Hacknet Game Review

headerHacknet is an immersive, single-player, terminal-based hacking simulator created by a one man team, Team Fractal Alligator.

Matt Trobbiani, an Australian game designer came up with the idea of Hacknet in 2012 in a 48-hour game jam tournament with the theme of “GUI and interface”. After he created the basic version and released it, he continued to work on it throughout the next 3 years as a hobby project, which he released in August 2015. The game gained popularity very quickly.

The game won the Innovation award for the 2014 Australian Game Developer Awards, the Indie-Serious Game SimTecT Asia 2015 award, The Best Narrative Award from BIG Brazil 2016 and was a finalist in the Best Tech section of Freeplay 2015.

Hacknet follows you as the protagonist who receives a message by an unknown man known as ‘Bit’ when his 14 day failsafe has activated. He tells you that he was working for a company called ‘EnTech’ who was developing a security system and believes they may have had him killed. He asks you to find out the truth of what happened and to stop EnTech and their plans. Thus begins the tutorial and the story and you can start hacking! The game is quite a realistic simulator with how you hack. The servers require you to hack their ports with hacks including SSH cracks, FTP Bounces and HMTL Webservers and finally, Porthack, which is basically the in-games equivalent to brute forcing and cracking the password.

The game makes your hacking feel powerful, and gives you a rush when busting down the enemies server, finding the files you need or the information you need to send off to someone else, then deleting your logs and leaving everything the way you left it. Or if you feel like hitting someone where it hurts, delete their boot files and then Forkbomb their system, shutting it down and forcing a reboot. But the game really shines when the enemy server has better security systems and starts tracing back the IP of the person who’s messing with them and then the race is on! Get in and grab the files, or get traced and panic as you desperately try to reset your IP so they don’t find you.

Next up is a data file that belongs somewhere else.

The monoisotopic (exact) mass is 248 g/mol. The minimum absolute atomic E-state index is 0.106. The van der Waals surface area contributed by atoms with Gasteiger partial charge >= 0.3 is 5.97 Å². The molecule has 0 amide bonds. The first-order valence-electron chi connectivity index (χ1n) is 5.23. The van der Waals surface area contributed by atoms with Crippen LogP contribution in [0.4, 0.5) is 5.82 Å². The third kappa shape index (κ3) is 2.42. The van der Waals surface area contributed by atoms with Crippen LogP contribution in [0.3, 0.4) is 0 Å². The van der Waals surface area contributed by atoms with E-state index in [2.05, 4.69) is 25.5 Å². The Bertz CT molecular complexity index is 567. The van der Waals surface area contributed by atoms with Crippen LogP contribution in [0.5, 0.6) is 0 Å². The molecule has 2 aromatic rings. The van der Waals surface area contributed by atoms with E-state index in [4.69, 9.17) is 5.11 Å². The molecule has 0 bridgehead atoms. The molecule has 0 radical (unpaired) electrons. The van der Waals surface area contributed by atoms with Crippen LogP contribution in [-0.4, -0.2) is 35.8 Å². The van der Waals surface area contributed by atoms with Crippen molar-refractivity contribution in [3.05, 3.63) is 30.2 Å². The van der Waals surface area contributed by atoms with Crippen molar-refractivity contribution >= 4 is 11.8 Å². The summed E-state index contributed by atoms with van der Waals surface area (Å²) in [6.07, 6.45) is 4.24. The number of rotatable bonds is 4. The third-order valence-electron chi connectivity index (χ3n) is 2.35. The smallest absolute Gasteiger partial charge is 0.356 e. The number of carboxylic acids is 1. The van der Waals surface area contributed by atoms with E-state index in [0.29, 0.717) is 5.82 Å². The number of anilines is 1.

Hacknet has a method to the crazy hacking madness, pitting you in the centre of the story as you join hacker groups and do contracts for them, granting you with more hacking equipment into your arsenal and possibly uncovering some of the truth, even if you didn’t know it.


The interface is easy to understand and can accommodate both types of players, people who like to type lots and people who don’t, with both a terminal and an interface system, helping you navigate. Obviously the interface is easier to use, and you can use it quite easily with only slight use of the command line, but the game feels really cool when you do almost the entire game on the terminal and use the interface as only a guide to where you are, using commands like ‘cd’ to change the directory, ‘ls’ to showing what’s in the files, and the good old ‘rm’ tool to remove files.  Also don’t forget to press ‘tab’ to auto-complete what you’re typing; that one is handy!




As I have previously explained, the UI is very basic. It only has a terminal, a map and an interface. The game has slight customisation when it comes to your OS, during your time on Hacknet, you can pick up different ‘x-system.sys’ files, which have different interface skins, and place the terminal, the map and the interface screen in different areas, making play slightly different. Although these graphics are simple, and not out there to be extremely detailed, they’re clean cut and are easy to process.

The sound has a decent lengthy soundtrack that just plays in the background, and sounds quite ‘hack-like’. Sound volume can be turned up or down respectively in the options menu. If the sound isn’t to your liking, turn it down and play your most ‘Hacky’ song you know and play. You won’t regret it.

Although the game has a great storyline and cool hacking mechanics, playing through it a second time can be a little less fun. The passwords aren’t randomised, so you could essentially complete a mission in 3 seconds as you reply to the email with the password you found out last game, provided you remember it. And the game can feel slightly duller on the second time around. What would have been better for the game is if the missions were more randomised and the game wasn’t as linear.

Ultimately, besides the very linear story line and the lack of proper replayability features, the game is a great game to play, the hacking ‘noobs’ and even the seasoned data penetration tester can enjoy this game and the realism it presents, it gives you help but offers very little hand holding, which enables you to figure it out yourself, or search up the answers online if you’re lazy, like me.

You can grab Hacknet on Steam and Humble Bundle for $9.99 USD, it would be a good time to get it now, as the DLC Hacknet Labyrinths is coming out in December and promises more story line to play.



By Michael Wilson

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